Just 5 km (3.1 miles) off Tunisia’s southern coast, Djerba is a small Mediterranean island with white sandy beaches and whitewashed domed houses, craft markets and palm trees, making it an ideal summer or winter break. The “island of the 100 mosques” has many of them scattered throughout its geography, their dimensions are adapted to the surroundings, reflecting the delicate simplicity of Mediterranean Islam. Djerba is full of sightseeing attractions with timeless villages. Its largest city is Houmt-Souk, the hospitality of its inhabitants and its rich souks will beckon you to discover the alleyways of the towns. It is one of the few remaining places in Tunisia where a Berber language is still spoken.
Dougga is a UNESCO World Heritage Site and is also one of best preserved ancient ruins of North Africa. The history of this site date back to the 6th century BC but most of the current monuments here are from the Roman period. Dougga is also one of the most photogenic sites in Tunisia due to its hilltop position and plenty epic temples and buildings. Source: travelwkly
Sidi Bou Said
Located on top of a steep cliff overlooking the Mediterranean just north of the capital Tunis, is the blue-and-white village of Sidi Bou Said. Wander the cobblestone streets with flowers draped from almost every wall and doorway, and beautiful flowing vines hanging throughout the entire area. The streets are lined with art shops, souvenir stalls and cliff-side cafe’s with phenomenal views. The Sidi Bou Said became a bohemian sanctuary; and its beauty now attracts wealthy Tunisians and inquisitive tourists alike.
With so many mosques, madrassas, and tombs, Kairouan is a Muslim holy city which ranks fourth after Mecca, Medina and Jerusalem as a place of pilgrimage. Despite the transfer of the political capital to Tunis in the 12th century, Kairouan remained the Maghreb’s principal holy city. Its rich architectural heritage includes the Great Mosque, with its marble and porphyry columns, and the 9th-century Mosque of the Three Gates. The Great Mosque of Kairouan was the first Muslim place of prayer in North Africa and remains an important pilgrimage destination today. The minaret of the Kairouan mosque, built in the late 700s AD, is the oldest one in the world that is still standing.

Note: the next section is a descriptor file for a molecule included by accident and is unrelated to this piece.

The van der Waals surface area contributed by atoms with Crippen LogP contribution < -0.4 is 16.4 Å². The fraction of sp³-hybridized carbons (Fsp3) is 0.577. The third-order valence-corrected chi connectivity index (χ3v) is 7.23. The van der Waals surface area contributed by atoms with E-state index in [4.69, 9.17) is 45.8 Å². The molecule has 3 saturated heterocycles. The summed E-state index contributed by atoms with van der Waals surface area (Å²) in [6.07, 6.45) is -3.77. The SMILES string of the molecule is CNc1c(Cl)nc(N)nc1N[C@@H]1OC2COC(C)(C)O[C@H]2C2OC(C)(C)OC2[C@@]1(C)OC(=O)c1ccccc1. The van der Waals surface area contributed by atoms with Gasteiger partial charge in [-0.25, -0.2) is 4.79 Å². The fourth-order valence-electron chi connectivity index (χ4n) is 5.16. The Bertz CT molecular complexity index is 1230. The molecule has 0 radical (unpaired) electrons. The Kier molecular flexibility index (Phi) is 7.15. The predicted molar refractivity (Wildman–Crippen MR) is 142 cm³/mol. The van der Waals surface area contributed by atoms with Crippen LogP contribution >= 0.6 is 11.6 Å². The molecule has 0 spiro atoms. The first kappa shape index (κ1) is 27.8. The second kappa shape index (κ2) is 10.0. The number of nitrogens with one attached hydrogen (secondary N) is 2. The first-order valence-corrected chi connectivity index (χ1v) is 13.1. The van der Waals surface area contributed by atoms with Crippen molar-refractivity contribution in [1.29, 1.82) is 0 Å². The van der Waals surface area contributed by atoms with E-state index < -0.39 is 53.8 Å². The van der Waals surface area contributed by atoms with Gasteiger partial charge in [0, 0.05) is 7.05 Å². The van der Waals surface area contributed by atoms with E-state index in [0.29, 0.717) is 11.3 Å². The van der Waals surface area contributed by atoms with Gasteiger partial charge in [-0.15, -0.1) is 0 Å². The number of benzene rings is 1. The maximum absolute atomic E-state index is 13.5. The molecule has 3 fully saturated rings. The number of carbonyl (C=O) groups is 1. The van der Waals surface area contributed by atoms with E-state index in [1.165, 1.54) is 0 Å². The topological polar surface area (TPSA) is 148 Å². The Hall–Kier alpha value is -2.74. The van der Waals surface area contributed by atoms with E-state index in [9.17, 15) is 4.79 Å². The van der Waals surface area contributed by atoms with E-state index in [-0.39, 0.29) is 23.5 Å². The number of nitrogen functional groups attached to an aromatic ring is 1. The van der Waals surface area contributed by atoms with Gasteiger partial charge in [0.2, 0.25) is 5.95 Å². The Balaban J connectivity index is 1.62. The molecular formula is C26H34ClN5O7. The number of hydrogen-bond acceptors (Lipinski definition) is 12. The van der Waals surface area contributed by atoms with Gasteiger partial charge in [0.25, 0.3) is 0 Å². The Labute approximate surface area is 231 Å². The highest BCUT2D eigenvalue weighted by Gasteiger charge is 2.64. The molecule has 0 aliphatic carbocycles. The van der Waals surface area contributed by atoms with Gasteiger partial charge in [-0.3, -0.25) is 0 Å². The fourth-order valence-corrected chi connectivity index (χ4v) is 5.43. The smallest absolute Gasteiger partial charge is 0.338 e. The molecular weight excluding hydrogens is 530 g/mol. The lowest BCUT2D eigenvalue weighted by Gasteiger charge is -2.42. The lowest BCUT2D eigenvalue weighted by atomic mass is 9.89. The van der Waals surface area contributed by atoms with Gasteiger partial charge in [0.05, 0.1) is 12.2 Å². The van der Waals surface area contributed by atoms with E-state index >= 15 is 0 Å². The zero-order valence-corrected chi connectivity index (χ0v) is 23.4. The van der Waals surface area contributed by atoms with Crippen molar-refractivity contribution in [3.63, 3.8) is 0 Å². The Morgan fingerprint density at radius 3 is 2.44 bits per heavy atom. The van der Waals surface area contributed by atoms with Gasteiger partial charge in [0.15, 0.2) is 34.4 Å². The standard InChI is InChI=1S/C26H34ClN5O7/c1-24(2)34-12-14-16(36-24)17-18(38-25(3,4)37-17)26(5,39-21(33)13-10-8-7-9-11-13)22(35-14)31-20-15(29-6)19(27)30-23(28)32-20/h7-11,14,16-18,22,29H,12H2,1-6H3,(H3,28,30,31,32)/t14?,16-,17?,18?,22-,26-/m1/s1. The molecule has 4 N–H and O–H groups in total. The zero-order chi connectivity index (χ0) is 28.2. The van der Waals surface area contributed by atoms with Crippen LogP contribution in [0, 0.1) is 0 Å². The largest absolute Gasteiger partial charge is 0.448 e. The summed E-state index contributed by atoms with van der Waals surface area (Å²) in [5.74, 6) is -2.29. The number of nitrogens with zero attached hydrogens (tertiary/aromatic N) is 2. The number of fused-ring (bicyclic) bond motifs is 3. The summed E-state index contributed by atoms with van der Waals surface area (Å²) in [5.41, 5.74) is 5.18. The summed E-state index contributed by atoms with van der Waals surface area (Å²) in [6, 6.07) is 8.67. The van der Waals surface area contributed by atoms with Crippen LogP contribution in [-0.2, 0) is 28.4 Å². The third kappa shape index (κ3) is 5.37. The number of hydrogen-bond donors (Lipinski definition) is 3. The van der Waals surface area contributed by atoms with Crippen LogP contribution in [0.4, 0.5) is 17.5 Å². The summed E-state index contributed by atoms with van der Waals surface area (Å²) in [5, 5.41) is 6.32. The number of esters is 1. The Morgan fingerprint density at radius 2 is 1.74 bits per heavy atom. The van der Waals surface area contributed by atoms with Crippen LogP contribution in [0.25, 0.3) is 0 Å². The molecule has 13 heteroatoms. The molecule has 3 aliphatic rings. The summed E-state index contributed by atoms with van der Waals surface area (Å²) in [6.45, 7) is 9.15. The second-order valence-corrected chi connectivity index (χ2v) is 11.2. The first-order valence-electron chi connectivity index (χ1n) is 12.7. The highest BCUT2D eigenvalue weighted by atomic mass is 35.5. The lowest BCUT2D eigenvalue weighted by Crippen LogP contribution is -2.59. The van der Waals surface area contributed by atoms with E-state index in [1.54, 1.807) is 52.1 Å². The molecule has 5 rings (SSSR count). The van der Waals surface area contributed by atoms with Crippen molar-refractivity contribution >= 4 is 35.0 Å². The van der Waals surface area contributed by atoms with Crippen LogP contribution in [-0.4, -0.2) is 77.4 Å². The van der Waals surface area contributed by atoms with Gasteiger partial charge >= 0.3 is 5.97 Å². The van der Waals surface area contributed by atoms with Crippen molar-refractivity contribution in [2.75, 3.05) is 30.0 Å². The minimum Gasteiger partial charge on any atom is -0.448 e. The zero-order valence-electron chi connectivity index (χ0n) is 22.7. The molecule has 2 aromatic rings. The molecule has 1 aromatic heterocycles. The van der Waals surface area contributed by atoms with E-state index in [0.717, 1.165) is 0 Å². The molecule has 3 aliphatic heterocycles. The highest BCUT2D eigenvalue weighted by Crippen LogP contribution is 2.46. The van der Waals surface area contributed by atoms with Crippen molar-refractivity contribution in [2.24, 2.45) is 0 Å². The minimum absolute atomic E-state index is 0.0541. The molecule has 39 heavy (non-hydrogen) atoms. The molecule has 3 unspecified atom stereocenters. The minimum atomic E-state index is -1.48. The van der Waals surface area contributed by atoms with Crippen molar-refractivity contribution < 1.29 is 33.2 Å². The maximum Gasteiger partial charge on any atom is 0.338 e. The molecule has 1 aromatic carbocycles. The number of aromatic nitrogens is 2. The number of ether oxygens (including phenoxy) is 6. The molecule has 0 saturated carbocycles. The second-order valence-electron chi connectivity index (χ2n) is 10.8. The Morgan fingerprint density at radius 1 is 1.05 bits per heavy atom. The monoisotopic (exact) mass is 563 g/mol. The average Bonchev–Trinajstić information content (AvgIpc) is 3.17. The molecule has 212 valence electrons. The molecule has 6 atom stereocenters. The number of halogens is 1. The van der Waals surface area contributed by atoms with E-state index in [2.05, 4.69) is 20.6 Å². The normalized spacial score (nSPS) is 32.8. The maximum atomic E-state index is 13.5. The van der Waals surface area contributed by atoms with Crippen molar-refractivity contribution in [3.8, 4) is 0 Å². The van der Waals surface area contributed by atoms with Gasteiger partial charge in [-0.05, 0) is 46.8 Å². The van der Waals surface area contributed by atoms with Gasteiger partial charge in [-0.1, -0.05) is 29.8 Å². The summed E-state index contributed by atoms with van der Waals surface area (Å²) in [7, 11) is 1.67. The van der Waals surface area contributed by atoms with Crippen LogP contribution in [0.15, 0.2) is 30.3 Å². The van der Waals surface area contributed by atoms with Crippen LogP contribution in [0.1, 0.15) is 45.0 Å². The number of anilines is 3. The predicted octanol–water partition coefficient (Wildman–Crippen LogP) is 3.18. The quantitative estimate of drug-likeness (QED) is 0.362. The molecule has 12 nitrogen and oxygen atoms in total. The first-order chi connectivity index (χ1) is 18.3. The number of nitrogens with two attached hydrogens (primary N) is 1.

Just So You Know…
- The official language is Arabic, though many people also speak French.
- The capital of Tunisia is the bustling city of Tunis, from which the name of the country is taken.
- Tunisia is officially known as the Tunisian Republic with Tunis as the capital. In fact more than a quarter of the total Tunisian population live in Tunis.
- Although Tunisia is generally thought of as an Arab country, only a minority of the population – less than 10% – can be genetically linked to the Arabs of the Middle East. Most Tunisians are descendants of the indigenous Berber population.
- Despite being predominantly Muslim, Tunisians are among the most moderate of the Arabs. In part this is because the French occupied the country in 1881. Their influence is evident in the street side cafe culture, lampposts, some architecture, and in the way men and women dress.
- Some of the major tourist attractions in Tunisia are the Ancient Berber Villages, dotted with stark landscapes, granaries, flea markets and ‘caveman’ dwellings.
- Before the Arab invasion in the 7th century, Tunisia was part of the Carthage Empire, followed by the Roman Empire. French forces colonized Tunisia from the 1880s through 1956, when Tunisia gained its independence.
- The Tunisian oasis at Kebili has been found to be containing evidence of Stone Age settlements.
- There are many different festivals through the year, these include the International Festival of Arts of Mahr, the Carthage Film Festival, the Sahara International Festival, and the Tabarka Jazz Festival.
Get Some Culture:
- Bardo National Museum – Traces the history of Tunisia over several millennia through a wide variety of archaeological pieces.
- Sousse Archaeological Museum – contains the second largest collection of mosaics in the world.
- Carthage National Museum – One of two main national museums displaying archaeological items.